greeting to directors and advisors of rights, child rights activists and adolescents. Greet well our journalists, our photographers, our
filmmakers who are working here.

And I also run a very special meeting Ana Carina, who handed me the flag. My hug and a kiss Ana Carina. I wanted to tell you that
for me is a great honor to be here this 9th Conference on the Rights of Children and Adolescents. I've been at this ceremony at the 8th
Conference and since then, I believe we continue to deepen what we have to do a conference, which is to give direct voice to the
right to decision making and to especially ensure participation for children, teen and all those advisers and counselors, who, in many
different ways, ensuring the protection of children and adolescents in our country.

We have a long history, which comes from years past, when we come a long way to ensure the rights of children and adolescents. I
think this conference a milestone, because few countries in the world have such a moment, a moment that all come together to
evaluate and propose. Evaluate what was done and propose that we continue on the path that will lead this country, in fact, be a great
nation. Because a great nation, it must be measured by what you do for your children and for their teens. Not the Gross Domestic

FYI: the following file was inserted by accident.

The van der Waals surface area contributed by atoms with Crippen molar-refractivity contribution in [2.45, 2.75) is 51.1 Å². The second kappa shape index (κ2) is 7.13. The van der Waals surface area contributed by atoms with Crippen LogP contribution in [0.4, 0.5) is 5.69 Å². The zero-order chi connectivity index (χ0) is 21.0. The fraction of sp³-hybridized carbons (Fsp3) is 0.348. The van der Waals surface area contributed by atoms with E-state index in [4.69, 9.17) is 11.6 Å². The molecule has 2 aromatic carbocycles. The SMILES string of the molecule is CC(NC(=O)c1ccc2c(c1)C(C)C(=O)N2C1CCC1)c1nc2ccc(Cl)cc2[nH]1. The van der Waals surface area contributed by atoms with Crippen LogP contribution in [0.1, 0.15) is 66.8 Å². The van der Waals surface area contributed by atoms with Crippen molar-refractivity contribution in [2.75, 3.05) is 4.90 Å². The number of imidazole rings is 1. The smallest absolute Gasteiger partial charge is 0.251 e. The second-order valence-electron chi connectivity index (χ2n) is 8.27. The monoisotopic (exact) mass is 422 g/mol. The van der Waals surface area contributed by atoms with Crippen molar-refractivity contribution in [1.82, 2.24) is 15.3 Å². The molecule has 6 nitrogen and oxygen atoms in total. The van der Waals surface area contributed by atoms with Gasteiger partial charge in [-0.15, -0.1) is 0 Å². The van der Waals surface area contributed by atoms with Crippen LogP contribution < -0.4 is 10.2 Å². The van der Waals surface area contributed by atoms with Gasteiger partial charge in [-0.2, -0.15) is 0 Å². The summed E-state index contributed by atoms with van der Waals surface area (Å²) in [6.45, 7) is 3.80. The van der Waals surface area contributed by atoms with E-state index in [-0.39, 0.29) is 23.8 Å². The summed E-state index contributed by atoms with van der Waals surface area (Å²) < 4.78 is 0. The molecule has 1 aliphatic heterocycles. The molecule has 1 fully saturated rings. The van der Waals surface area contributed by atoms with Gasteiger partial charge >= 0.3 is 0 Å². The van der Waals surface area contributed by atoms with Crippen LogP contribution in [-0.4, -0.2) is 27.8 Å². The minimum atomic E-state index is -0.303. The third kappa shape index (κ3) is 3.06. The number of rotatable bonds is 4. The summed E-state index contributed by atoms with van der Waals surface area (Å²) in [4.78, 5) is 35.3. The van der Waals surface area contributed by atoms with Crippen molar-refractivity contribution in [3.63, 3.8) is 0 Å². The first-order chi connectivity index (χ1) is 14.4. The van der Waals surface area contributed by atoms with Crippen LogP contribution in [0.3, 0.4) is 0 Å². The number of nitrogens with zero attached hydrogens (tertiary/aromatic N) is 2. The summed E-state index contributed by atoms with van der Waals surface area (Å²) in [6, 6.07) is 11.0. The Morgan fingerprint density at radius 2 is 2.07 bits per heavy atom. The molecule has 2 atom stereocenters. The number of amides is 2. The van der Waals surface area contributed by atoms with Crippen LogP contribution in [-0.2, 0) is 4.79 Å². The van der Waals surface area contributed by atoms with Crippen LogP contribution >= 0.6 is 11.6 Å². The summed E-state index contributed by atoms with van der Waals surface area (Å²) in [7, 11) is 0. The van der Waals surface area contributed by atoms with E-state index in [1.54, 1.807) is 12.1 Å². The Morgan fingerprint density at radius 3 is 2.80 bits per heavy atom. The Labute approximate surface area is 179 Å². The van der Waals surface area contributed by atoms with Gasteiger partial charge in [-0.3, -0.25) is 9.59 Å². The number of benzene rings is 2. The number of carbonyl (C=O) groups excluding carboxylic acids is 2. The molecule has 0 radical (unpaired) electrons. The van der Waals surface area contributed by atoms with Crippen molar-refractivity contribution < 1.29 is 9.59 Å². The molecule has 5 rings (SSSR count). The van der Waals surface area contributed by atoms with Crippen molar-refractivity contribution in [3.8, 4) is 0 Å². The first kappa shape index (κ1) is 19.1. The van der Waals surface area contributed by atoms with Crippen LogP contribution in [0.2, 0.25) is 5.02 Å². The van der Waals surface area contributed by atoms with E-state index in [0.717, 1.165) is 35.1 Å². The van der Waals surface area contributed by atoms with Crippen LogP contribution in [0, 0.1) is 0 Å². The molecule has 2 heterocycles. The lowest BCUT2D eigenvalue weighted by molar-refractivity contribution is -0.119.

Product, is the ability of the country, government and society to protect what is their present and future, who are their children and
their adolescents.

I believe this conference is being discussed in the Ten Year Plan for Human Rights of Children and Adolescents, is a very important
moment, because here we will define the axes, we will set guidelines, and we will set strategic goals to continue. These strategic
objectives that were approved by the National Council of Child and Adolescent.
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Council for the Defense of Human Rights held a seminar on the Human Right to Health
Date: 17/08/2012

Minister Maria do Rosario, Human Rights Secretariat of the Presidency (SDH / PR), opens on Monday (20), 8:30, in Brasília (DF),
Seminar on Human Rights to Health Throughout the day will discuss topics such as the commodification of health, the right of
children and adolescents to health, indigenous health and judicialization of health.

Among the invited speakers are Congresswoman Jandira Feghali, executive secretary of the National Health Insurance, John Louis
Baroque Andrea, and the president of the Brazilian Institute of Tourism, Flavio Dino.

The seminar meets the Axis III of the National Advisor on Human Rights, which provides for universal access to quality health
care. The event will be coordinated by the Council of Defense of Human Rights - CDDPH, collegiate body's oldest defense of
human rights of the Republic, which aims to enhance, implement and strengthen human rights in Brazil, and to this end seeks
permanent actions joint between state and society.
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MNDH UP disclosed on matters about which they are treated at teenagers under socio-hospital in Brazil.
Aracaju, 31/07/2012

The collective of the National Movement for Human Rights of Sergipe - MNDH-SE comes through this public statement, report